Best of Intentions
The mastermind behind Macedonian teen troll farms; the quest to make political advertising on Facebook more transparent; and more.
This is civic tech: All the videos, interviews with speakers and delegates and talk slides from The Impact of Civic Technology (TICTeC) 2018 conference are now posted online.
Net neutrality activists are rallying today in 70 congressional districts in the hopes of building momentum for a House resolution to restore the FCC rule, boosted by the news that Republican Mike Coffman of Colorado has signed on.
Life in Facebookistan: Yesterday, one of the world’s most powerful leaders gave an interview to a reporter where he spoke at length about his goals and vision, but within hours of the interview being published he was forced to issue a clarification on one of his most crucial statements. I’m not talking about Donald Trump’s flip flop on Russia’s intervention in the 2016 election, but Facebook CEO Mark Zuckerberg needing to explain to Recode’s Kara Swisher that he personally finds Holocaust denial “deeply offensive.” He actually said those words in his initial interview, but he also explained that he didn’t believe content denying such things as the Sandy Hook massacre or, noting that he is Jewish, the Holocaust, should be automatically removed from Facebook since Holocaust deniers might not “Intentionally” be getting their facts wrong. “The reality is also that I get things wrong when I speak publicly,” he added, with ironic truth and misplaced empathy for Holocaust deniers. In his clarification, he insisted that he didn’t intend to defend the intent of people who deny the Holocaust, but insisted that, “Our goal with fake news is not to prevent anyone from saying something untrue — but to stop fake news and misinformation spreading across our services. If something is spreading and is rated false by fact checkers, it would lose the vast majority of its distribution in News Feed.”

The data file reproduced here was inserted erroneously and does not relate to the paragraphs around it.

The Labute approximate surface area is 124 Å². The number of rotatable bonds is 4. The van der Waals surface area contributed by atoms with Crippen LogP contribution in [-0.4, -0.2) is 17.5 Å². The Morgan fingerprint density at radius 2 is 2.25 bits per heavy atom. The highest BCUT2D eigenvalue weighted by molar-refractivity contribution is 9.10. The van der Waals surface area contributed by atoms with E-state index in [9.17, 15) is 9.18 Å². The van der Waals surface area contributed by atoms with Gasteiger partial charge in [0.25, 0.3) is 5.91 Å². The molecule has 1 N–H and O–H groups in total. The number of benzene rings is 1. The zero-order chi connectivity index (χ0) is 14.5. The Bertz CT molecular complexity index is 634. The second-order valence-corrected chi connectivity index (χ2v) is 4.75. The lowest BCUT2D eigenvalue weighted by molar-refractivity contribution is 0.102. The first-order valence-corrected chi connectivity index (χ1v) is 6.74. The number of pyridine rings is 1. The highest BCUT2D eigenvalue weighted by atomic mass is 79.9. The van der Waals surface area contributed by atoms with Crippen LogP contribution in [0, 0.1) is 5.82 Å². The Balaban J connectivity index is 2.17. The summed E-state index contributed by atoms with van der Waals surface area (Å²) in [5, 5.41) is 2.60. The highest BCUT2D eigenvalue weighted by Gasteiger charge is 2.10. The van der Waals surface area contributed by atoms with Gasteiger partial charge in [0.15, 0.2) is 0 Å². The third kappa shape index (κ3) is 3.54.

Deborah Lipstadt, one of the world’s preeminent historians of the Holocaust, writes for CNN:
What Zuckerberg fails to understand — even though he claims this was not his aim — is that by saying deniers aren’t “intentionally” getting things wrong, he leaves open the possibility that they could be right. For someone with Zuckerberg’s massive profile and platform, this is breathtakingly irresponsible. Holocaust denial relies on such a robust set of illogical untruths that it is only possible to be a denier on purpose, contrary to what Zuckerberg says, intentionally….This is extremism posing as rational discourse. And his statements suggest that Zuckerberg has been duped by them into thinking that they’re any different than someone who proudly wears a swastika.
Zuckerberg’s initial emphasis on the intentions of a speaker in his so-called community are reinforced in the company’s community standards policy, which supposedly bans hate speech but will allow the use of derogatory terms if the speaker’s intentions are clearly positive. Richard Allan, the company’s VP for public policy, writes, “For example, the use of the word ‘dyke’ may be considered hate speech when directed as an attack on someone on the basis of the fact that they are gay. However, if someone posted a photo of themselves with #dyke, it would be allowed. Another example is the word ‘faggot.’ This word could be considered hate speech when directed at a person, but, in Italy, among other places, ‘frocio’ (“faggot”) is used by LGBT activists to denounce homophobia and reclaim the word.”
Internal documents leaked to Motherboard’s Joseph Cox show that Facebook has a set of thresholds for determining when a page should be banned. For example, a page administrator has to receive 5 strikes within 90 days to be deleted, but if 30 percent of the content posted within 90 days by other people on that page violate its standards that too is cause for deletion.